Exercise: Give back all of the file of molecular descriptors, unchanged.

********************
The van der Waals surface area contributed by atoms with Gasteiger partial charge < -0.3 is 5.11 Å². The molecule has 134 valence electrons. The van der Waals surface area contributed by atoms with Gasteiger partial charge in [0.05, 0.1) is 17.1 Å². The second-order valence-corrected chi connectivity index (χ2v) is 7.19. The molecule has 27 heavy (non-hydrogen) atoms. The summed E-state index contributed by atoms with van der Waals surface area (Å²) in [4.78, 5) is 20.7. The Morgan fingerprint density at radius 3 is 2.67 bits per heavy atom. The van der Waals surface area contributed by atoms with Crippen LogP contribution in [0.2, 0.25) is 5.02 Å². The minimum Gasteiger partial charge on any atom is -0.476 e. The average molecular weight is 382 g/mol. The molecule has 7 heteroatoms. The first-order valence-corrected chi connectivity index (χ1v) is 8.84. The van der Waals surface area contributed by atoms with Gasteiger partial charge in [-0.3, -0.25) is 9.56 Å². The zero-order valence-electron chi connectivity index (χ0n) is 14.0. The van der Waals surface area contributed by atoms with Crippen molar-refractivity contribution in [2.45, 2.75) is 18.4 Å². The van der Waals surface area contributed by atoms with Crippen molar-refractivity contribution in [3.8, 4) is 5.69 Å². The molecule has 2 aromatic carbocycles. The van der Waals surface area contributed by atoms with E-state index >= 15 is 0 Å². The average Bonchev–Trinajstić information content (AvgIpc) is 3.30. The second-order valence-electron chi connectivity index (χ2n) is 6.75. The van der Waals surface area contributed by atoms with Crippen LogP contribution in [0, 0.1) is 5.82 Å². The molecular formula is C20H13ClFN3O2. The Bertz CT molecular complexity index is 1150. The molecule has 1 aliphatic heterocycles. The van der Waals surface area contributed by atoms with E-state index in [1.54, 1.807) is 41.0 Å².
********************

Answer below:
The van der Waals surface area contributed by atoms with Gasteiger partial charge < -0.3 is 5.11 Å². The molecule has 134 valence electrons. The van der Waals surface area contributed by atoms with Gasteiger partial charge in [0.05, 0.1) is 17.1 Å². The second-order valence-corrected chi connectivity index (χ2v) is 7.19. The molecule has 27 heavy (non-hydrogen) atoms. The summed E-state index contributed by atoms with van der Waals surface area (Å²) in [4.78, 5) is 20.7. The Morgan fingerprint density at radius 3 is 2.67 bits per heavy atom. The van der Waals surface area contributed by atoms with Crippen LogP contribution in [0.2, 0.25) is 5.02 Å². The minimum Gasteiger partial charge on any atom is -0.476 e. The average molecular weight is 382 g/mol. The molecule has 7 heteroatoms. The first-order valence-corrected chi connectivity index (χ1v) is 8.84. The van der Waals surface area contributed by atoms with Gasteiger partial charge in [-0.3, -0.25) is 9.56 Å². The zero-order valence-electron chi connectivity index (χ0n) is 14.0. The van der Waals surface area contributed by atoms with Crippen molar-refractivity contribution in [2.45, 2.75) is 18.4 Å². The van der Waals surface area contributed by atoms with Crippen molar-refractivity contribution in [3.8, 4) is 5.69 Å². The molecule has 2 aromatic carbocycles. The van der Waals surface area contributed by atoms with E-state index >= 15 is 0 Å². The average Bonchev–Trinajstić information content (AvgIpc) is 3.30. The second-order valence-electron chi connectivity index (χ2n) is 6.75. The van der Waals surface area contributed by atoms with Crippen LogP contribution in [0, 0.1) is 5.82 Å². The molecular formula is C20H13ClFN3O2. The Bertz CT molecular complexity index is 1150. The molecule has 1 aliphatic heterocycles. The van der Waals surface area contributed by atoms with E-state index in [1.54, 1.807) is 41.0 Å².